I use an MIT licensed package to receive messages in a certain protocol. If I want to use a part of this package to build a new one (also MIT) which sends messages in that protocol (so it's 80% diff. from the original one, it just shares the translations part) do I still need to fork it and then delete most of it?

including without limitation the rights to use, copy, modify,

I assumed that MIT allows you to do anything with the code (and all files included) but I stumbled over this thread: What if somebody removed my name from MIT license

What's the correct way of doing this, adding my name to the MIT and keeping the other name? Or do I need to add the license to the files I used from the original repo?

  • If you only want to use one part (the translations part), just copy that one part. The MIT license generally allows you to do this.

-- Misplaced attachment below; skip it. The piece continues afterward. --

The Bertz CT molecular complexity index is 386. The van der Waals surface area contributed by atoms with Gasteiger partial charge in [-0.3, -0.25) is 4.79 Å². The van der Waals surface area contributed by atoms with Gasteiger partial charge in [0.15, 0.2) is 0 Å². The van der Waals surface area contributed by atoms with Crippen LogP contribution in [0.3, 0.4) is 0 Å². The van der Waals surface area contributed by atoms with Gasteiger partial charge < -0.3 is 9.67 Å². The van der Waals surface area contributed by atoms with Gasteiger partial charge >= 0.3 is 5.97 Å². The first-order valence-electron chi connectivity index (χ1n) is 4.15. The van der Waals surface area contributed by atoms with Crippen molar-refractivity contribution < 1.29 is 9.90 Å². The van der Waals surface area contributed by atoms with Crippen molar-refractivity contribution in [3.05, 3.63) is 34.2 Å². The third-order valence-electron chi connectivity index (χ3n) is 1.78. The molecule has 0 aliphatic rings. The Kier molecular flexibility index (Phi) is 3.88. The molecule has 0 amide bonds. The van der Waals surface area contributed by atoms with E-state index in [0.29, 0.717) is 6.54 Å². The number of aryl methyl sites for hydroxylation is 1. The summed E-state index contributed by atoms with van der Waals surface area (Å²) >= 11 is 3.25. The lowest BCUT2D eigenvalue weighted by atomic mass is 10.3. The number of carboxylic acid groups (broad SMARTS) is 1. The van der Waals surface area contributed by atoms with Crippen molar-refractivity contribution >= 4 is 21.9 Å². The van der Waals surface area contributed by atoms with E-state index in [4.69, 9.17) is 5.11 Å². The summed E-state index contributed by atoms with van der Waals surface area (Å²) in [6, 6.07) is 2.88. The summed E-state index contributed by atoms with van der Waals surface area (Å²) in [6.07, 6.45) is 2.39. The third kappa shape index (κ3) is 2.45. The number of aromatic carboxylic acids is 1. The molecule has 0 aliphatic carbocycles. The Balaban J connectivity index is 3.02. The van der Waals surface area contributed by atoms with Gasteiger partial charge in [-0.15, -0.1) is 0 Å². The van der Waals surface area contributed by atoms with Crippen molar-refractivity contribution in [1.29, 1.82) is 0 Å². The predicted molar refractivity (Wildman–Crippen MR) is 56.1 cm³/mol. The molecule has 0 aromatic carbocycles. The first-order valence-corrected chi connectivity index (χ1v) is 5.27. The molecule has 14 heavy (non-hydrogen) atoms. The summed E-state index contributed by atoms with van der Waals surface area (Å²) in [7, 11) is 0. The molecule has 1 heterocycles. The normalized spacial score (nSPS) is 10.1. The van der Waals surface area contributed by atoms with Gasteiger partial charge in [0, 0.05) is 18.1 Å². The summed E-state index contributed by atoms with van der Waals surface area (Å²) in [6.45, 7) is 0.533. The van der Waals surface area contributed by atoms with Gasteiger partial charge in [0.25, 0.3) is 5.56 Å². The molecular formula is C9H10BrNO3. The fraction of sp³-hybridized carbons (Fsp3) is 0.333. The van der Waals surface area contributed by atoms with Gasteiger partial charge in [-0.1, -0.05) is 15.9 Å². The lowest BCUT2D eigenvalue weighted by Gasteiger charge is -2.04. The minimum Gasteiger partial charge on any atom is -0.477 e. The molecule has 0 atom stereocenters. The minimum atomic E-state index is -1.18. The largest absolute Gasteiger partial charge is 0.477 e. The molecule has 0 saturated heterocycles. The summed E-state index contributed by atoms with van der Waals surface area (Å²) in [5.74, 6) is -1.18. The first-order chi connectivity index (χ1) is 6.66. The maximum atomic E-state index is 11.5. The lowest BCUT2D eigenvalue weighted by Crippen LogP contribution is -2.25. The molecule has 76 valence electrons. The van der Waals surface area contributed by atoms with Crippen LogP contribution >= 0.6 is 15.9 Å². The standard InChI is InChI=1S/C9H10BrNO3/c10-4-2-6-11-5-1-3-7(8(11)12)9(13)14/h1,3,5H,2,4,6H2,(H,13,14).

– Brandin
    Commented Jan 26, 2019 at 9:50

1 Answer 1


What the MIT license requires is that you keep a copy of the license with the code you copied. The license does not specify how you need to copy the code, and it doesn't specify anything about you you license any code you add.

So, to answer your first question you are not required to fork and delete. You are welcome to use copy and paste to paste code into a new document, cp to copy code between directories, cloning using your code editing tool, or whatever mechanism you like.

The most common way to handle the license attribution would be to just add your name to the license headers as part of a list. Indeed, for any individual code files that contains both your code and copied code, that's the only practical course. However, if the code you're copying and your code are in different files, you can actually have separate copies of the license, some for the parts you copied with the other person's name, and some with your code and your name.

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